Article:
I only meant to wait a few days (for Politico's election "calls") to finalize updates on my "Election Night Open Thread w/Prediction vs. Reality Goodness" post. Then I decided to wait on some of the recount/litigation stuff. Then I got distracted. So I just wrapped that up.
Result: For the third presidential election in a row, I correctly predicted the outcomes in 48 states. That's 48 of 50 in 2016 and this year, 48 of 48 in 2012 (I didn't try to predict Florida or North Carolina that year).
Which states did I get wrong? Florida and Georgia.
Why? Well, if I knew for sure, I wouldn't have called them incorrectly, would I? But I do have some thoughts.
First, let's look at Florida on the "legit" side.
Based on my (admittedly limited) travels around rural Alachua and Levy Counties, I thought I detected less enthusiasm for Trump than in 2016. That did change as the election got very close, but I still guessed that Trump wouldn't do as well this year.
I guessed wrong.
In Alachua County in 2016, Trump racked up 46,584 votes (he lost the county to Clinton due to the Gainesville vote). In 2020, 50,972 votes. Biden did beat him by a bigger percentage than Clinton in 2016, but he did get his own turnout up.
In Levy County (no big towns there), Trump whipped Clinton 71% to 26.3%, 13,758 votes to 5,091. This year, he beat Biden 72.4% to 26.8% -- 16,749 votes to 6,205.
In Pasco County, which the political odds-makers seem to consider a good proxy for "suburban/rural GOP-leaning Florida" in general, Trump went from 58.9% in 2016 to 59.5% in 2020.
Now let's look at the "illegitimate" side -- rigging and cheating -- in both Florida and Georgia.
In the absence of good reasons to suspect otherwise, I model that stuff as a wash in each state. That is, the Republicans will get up to their usual games of making it hard for black people to vote, etc., and the Democrats will get up to their usual games of manufacturing votes that weren't actually cast, and that both things will have the same effects they usually do.
So, I assumed that in Georgia the Republicans would continue to do well at making it hard for Democrats to vote, and that the Democrats would continue to not be able to overcome that with urban vote-stuffing. My guess is that I assumed wrong. I don't think that the usual Republican efforts went any worse than expected. I think that the continuing population shift into the urban Atlanta core caused the Democratic efforts to go better than expected (and it was pretty close in 2018).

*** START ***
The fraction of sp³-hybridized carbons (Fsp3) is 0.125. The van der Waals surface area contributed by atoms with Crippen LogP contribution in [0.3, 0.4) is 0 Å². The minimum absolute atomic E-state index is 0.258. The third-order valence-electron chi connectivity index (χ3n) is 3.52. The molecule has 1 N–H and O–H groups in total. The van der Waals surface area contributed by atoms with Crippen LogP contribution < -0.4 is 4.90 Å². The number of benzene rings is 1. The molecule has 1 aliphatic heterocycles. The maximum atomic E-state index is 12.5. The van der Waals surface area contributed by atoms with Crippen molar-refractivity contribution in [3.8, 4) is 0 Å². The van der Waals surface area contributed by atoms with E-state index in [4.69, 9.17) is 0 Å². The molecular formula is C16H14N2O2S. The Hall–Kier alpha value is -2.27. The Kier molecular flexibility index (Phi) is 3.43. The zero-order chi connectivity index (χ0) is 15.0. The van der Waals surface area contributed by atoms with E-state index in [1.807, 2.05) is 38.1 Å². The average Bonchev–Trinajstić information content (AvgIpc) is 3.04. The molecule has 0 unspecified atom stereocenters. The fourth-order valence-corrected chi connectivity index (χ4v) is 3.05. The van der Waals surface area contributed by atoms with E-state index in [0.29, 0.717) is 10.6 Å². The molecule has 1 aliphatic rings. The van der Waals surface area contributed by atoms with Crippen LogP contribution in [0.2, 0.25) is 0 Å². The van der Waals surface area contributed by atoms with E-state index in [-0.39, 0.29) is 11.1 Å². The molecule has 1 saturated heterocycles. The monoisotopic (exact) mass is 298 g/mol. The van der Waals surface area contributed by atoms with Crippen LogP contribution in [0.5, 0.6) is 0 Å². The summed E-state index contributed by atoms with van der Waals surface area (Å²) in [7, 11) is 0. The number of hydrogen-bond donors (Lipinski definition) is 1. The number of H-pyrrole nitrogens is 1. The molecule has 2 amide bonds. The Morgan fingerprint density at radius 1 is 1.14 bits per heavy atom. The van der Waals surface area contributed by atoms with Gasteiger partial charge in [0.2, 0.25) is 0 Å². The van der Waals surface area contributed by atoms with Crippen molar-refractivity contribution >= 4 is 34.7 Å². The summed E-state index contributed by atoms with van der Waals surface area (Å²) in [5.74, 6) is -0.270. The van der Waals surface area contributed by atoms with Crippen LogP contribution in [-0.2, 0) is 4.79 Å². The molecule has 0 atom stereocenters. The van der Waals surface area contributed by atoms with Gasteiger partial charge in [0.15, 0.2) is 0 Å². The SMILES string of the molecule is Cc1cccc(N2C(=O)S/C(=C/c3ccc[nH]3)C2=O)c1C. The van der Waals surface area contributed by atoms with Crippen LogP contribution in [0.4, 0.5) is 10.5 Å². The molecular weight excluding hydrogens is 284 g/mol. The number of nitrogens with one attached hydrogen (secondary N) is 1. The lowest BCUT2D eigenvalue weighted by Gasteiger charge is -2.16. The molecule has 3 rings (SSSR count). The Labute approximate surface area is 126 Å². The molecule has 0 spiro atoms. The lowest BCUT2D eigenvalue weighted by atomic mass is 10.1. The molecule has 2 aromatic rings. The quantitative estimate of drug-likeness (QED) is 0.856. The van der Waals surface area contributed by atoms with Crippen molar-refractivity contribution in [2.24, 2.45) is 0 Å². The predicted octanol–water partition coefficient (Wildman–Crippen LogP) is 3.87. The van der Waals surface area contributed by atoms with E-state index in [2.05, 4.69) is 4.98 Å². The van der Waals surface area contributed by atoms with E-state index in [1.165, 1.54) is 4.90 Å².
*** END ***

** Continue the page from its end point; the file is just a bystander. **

In Florida, I thought I did have good reasons to expect a change in the rigging/cheating picture.
In 2018, Florida's voters amended the state constitution to allow former felons to vote. The GOP legislature and governor did all they could to reverse the voters' will by e.g. re-defining what "completion of sentence" means, but while they had some success in the courts, I expected that former felons would succeed in registering in the six-figure range anyway, and that their votes would lean Democrat.
I also expected Democratic vote-stuffing in e.g. Miami-Dade County to go on steroids after the 2016 debacle.
I think I got both of those wrong.
In addition, I suspect that the GOP may have turned to Democrat-style vote-stuffing tactics in Cuban-American communities in e.g. Miami-Dade and Broward Counties.
On the "illegitimate" side, I think expected the situation to change in Florida and it didn't; while in Georgia, I expected the usual situation to continue and it changed.
But I'm not sure that the "illegitimate" stuff changed the outcome in either state, and if it did so it more likely did so in Georgia than in Florida.
Either way, I got those two states wrong, and will be looking for ways to not get them wrong next time.